Risk scores can be useful in clinical risk stratification and accurate allocations of medical resources, helping health providers improve patient care. Point-based scores are more understandable and explainable than other complex models and are now widely used in clinical decision making. However, the development of the risk scoring model is nontrivial and has not yet been systematically presented, with few studies investigating methods of clinical score generation using electronic health records.This study aims to propose AutoScore, a machine learning-based automatic clinical score generator consisting of 6 modules for developing interpretable point-based scores. Future users can employ the AutoScore framework to create clinical scores effortlessly in various clinical applications.We proposed the AutoScore framework comprising 6 modules that included variable ranking, variable transformation, score derivation, model selection, score fine-tuning, and model evaluation. To demonstrate the performance of AutoScore, we used data from the Beth Israel Deaconess Medical Center to build a scoring model for mortality prediction and then compared the data with other baseline models using the receiver operating characteristic analysis. A software package in R 3.5.3 (R Foundation) was also developed to demonstrate the implementation of AutoScore.Implemented on the data set with 44,918 individual admission episodes of intensive care, the AutoScore-created scoring models performed comparably well as other standard methods (ie, logistic regression, stepwise regression, least absolute shrinkage and selection operator, and random forest) in terms of predictive accuracy and model calibration but required fewer predictors and presented high interpretability and accessibility. The nine-variable, AutoScore-created, point-based scoring model achieved an area under the curve (AUC) of 0.780 (95% CI 0.764-0.798), whereas the model of logistic regression with 24 variables had an AUC of 0.778 (95% CI 0.760-0.795). Moreover, the AutoScore framework also drives the clinical research continuum and automation with its integration of all necessary modules.We developed an easy-to-use, machine learning-based automatic clinical score generator, AutoScore; systematically presented its structure; and demonstrated its superiority (predictive performance and interpretability) over other conventional methods using a benchmark database. AutoScore will emerge as a potential scoring tool in various medical applications.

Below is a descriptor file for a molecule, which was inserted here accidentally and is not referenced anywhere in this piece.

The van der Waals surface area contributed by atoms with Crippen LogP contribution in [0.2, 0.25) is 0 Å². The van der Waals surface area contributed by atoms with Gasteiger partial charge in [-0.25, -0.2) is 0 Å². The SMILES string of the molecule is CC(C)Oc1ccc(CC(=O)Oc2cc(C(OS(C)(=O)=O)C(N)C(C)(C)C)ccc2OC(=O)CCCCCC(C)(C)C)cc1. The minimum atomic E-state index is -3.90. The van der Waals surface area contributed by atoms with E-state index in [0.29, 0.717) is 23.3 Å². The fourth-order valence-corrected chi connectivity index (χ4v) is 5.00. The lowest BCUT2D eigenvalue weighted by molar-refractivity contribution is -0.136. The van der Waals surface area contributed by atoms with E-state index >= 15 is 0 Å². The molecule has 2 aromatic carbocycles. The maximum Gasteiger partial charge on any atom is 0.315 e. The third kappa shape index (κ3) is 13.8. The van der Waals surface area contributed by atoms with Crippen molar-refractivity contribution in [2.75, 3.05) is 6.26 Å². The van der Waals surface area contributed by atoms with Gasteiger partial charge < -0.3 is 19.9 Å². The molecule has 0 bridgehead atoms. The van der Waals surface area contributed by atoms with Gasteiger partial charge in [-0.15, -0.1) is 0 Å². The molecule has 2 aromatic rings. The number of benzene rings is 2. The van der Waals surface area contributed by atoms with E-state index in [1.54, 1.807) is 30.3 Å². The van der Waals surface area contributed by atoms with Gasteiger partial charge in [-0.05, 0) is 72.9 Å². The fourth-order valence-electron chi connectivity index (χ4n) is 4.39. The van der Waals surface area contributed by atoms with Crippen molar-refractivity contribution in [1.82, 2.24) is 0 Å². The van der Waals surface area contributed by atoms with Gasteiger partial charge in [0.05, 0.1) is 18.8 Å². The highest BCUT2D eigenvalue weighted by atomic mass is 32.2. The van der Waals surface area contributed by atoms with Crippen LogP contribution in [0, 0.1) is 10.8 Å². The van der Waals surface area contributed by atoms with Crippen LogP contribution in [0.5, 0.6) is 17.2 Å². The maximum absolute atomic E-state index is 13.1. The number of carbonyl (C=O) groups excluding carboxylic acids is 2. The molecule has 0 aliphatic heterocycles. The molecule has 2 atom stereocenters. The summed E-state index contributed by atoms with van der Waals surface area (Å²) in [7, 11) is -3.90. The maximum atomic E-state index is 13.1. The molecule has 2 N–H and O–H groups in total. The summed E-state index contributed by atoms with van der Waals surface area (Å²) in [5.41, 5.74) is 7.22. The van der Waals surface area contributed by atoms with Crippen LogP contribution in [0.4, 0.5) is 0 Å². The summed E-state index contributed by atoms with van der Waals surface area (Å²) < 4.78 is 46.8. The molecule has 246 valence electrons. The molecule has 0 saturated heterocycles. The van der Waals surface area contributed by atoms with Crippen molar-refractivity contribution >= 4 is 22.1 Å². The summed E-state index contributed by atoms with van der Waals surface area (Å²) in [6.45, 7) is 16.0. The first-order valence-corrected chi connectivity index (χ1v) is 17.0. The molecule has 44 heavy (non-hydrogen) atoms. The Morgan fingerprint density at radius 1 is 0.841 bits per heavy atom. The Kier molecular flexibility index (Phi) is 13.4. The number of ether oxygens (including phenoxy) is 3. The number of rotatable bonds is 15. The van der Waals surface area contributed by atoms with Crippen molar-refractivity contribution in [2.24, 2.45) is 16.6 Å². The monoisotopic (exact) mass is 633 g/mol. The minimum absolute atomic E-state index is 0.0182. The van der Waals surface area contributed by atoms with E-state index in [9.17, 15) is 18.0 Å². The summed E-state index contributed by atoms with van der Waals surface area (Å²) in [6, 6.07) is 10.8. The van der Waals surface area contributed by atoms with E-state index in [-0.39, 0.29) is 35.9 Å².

View details for DOI 10.2196/21798

    View details for Web of Science ID 000587474400023

    View details for PubMedID 33084589

    View details for PubMedCentralID PMC7641783

  • Novel model for predicting inpatient mortality after emergency admission to hospital in Singapore: retrospective observational study BMJ OPEN Xie, F., Liu, N., Wu, S., Ang, Y., Low, L., Ho, A., Lam, S., Matchar, D., Ong, M., Chakraborty, B. 2019; 9 (9): e031382

    Abstract